The workshop day, titled ‘Semantic Spaces at the Intersection of NLP, Physics, and Cognitive Science’, was part of a larger Quantum Physics and Logic (QPL) conference held at the University of Strathclyde. The workshop focussed on computational approaches to modelling semantics and semantic relations in language. The day was divided into three parts: the first session was concerned with the application of principles derived from physics and formal logic to the expression of linguistic phenomena; the middle section segued this into consideration of Natural Language Processing (NLP); whilst the final section covered cognitive science and cognitive linguistics’ views of semantics. My interest in attending this was to get an idea of the approach which ‘hard science’ is taking to aspects of semantics which overlap with the research of the Linguistic DNA project, as well as to see if there were anything that we might be able to apply to our own work.
A subject which struck a chord was the discussion of vector space modelling, which is near the top of our list of topics to be implemented as we approach the point where we move from identifying word pairs to establishing clusters of related words. The subject was touched on in several of the papers, with particular relevance to the final paper of the day, in which Stephen McGregor described work done by himself and colleagues to locate ‘subspaces’ within vector space models which delineate an analogical relationship between different words. Beginning with an SAT-style statement that ‘dog is to cat as puppy is to kitten’, the paper used PMI measurements as a basis on which to plot these words in vector space, and then examined the geometrical relationship of the points to demonstrate how it might be possible to define a subspace within the vector space and thus automatically identify the positions of analogical partners words or concepts.
The NLP section of the workshop was dominated by Categorical Compositional Distributional semantics and the ways in which researchers using this approach are mapping the emergence of meaning from syntactic structure. The morning’s physics papers had discussed in some detail the application of formal logic expressions to sentence semantics, describing, for example, the way in which a transitive verb combines with subject and object nouns to ‘output’ the meaning of the sentence. These papers applied this theoretical approach to specific sentence elements, such as Dimitri Kartsaklis’ analysis of coordination and Mehrnoosh Sadrzadeh’s study of quantifiers. To me, these papers chimed with work Seth has been doing, considering the importance of handling different parts of speech in different ways during processing; they made clear the flaws in the so-called ‘bag-of-words’ approach to computational linguistics and highlighted that, in the long run, consideration of syntax should be an important part of the kind of computational semantics we’re undertaking.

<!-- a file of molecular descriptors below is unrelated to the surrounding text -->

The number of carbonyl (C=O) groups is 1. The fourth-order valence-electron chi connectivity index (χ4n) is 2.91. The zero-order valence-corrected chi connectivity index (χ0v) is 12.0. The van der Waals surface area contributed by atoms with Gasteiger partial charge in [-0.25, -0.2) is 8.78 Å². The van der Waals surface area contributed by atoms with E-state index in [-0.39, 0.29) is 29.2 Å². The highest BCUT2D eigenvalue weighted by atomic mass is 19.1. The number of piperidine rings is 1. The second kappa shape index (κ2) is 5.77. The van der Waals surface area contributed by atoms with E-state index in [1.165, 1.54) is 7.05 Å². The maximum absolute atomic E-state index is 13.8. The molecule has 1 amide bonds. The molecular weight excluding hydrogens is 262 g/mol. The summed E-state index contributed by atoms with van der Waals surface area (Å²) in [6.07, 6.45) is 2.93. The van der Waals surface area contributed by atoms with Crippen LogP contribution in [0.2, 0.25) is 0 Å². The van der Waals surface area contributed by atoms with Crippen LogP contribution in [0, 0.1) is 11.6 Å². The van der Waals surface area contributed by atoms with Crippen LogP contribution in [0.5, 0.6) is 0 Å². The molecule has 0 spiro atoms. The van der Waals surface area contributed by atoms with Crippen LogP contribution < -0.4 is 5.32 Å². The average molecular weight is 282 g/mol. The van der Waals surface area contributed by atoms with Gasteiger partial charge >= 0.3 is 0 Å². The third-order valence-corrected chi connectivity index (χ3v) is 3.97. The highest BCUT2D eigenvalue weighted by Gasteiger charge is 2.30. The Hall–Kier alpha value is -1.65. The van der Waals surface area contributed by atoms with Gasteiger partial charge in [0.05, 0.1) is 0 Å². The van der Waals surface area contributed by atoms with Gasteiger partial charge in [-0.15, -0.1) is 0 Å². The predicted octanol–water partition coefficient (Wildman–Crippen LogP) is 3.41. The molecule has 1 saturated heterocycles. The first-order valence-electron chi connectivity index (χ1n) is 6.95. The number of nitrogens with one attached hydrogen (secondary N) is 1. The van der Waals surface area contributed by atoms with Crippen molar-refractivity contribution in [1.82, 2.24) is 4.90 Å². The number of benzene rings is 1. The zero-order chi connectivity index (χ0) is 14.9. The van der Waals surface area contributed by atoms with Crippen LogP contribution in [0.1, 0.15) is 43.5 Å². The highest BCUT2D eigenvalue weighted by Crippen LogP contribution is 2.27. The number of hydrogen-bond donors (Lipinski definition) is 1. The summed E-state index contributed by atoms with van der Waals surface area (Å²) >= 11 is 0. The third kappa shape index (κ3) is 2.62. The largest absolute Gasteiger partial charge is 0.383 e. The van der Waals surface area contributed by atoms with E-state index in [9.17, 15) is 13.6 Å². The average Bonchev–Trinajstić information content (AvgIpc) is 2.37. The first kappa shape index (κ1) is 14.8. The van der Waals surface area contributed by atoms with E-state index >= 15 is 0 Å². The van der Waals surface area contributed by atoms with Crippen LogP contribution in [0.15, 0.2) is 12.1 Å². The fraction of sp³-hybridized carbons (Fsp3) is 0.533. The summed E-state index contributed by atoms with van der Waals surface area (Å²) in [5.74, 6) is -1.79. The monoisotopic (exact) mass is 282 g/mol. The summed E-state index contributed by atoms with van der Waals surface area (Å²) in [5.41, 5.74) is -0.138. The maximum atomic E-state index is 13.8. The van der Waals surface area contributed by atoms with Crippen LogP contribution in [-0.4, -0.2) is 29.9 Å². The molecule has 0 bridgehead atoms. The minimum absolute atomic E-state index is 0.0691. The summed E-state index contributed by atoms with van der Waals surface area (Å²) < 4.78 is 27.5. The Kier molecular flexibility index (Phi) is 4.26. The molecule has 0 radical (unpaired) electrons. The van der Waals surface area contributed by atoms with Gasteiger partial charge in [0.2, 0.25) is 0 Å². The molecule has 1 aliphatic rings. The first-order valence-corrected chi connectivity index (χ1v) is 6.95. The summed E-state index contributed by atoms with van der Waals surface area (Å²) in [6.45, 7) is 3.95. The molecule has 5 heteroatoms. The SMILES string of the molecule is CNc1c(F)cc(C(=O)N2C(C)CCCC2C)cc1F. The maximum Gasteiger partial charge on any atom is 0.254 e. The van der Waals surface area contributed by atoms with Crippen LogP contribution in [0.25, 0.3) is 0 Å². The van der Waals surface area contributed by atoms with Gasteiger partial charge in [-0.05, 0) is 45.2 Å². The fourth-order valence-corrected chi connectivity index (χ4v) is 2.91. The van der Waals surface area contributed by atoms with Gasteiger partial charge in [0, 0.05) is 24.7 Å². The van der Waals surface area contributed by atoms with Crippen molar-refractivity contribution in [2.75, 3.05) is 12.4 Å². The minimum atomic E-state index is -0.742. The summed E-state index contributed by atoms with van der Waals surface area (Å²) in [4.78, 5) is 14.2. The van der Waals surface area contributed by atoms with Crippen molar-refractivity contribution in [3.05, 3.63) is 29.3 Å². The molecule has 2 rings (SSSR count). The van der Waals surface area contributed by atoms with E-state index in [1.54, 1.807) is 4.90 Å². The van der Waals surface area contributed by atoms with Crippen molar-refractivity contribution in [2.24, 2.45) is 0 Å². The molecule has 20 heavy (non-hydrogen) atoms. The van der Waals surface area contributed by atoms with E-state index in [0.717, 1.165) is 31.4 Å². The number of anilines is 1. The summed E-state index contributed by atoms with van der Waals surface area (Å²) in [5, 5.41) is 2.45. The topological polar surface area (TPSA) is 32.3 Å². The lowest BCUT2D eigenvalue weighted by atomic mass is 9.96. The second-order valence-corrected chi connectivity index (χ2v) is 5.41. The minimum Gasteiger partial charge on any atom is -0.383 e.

Also of special interest was Peter Gärdenfors’ consideration of domains as components of word meanings. In the main, the point was illustrated through consideration of nouns (although touching on other parts of speech), asking whether it might be helpful to think of words as fundamentally dependent on domains such as place, shape, and temperature (so that, for example, ‘round’ maintains some connection to the sense of a curve in physical space even when not used as a noun, whilst most ‘verbed’ nouns retain important connections to their parent’s referent). Whilst bearing mostly indirect applicability to current LDNA work, this discussion is important food for thought, especially for its potential impact on the encyclopedic aspect of a word’s semantics in context.
The workshop provided a thought-provoking day to a relative outsider, offering an important viewpoint on the other approaches to semantics which are being pioneered outside of arts faculties, an awareness which can only strengthen our own work. I’d like to thank the organisers and contributors to the workshop for a hugely interesting and intellectually engaging day.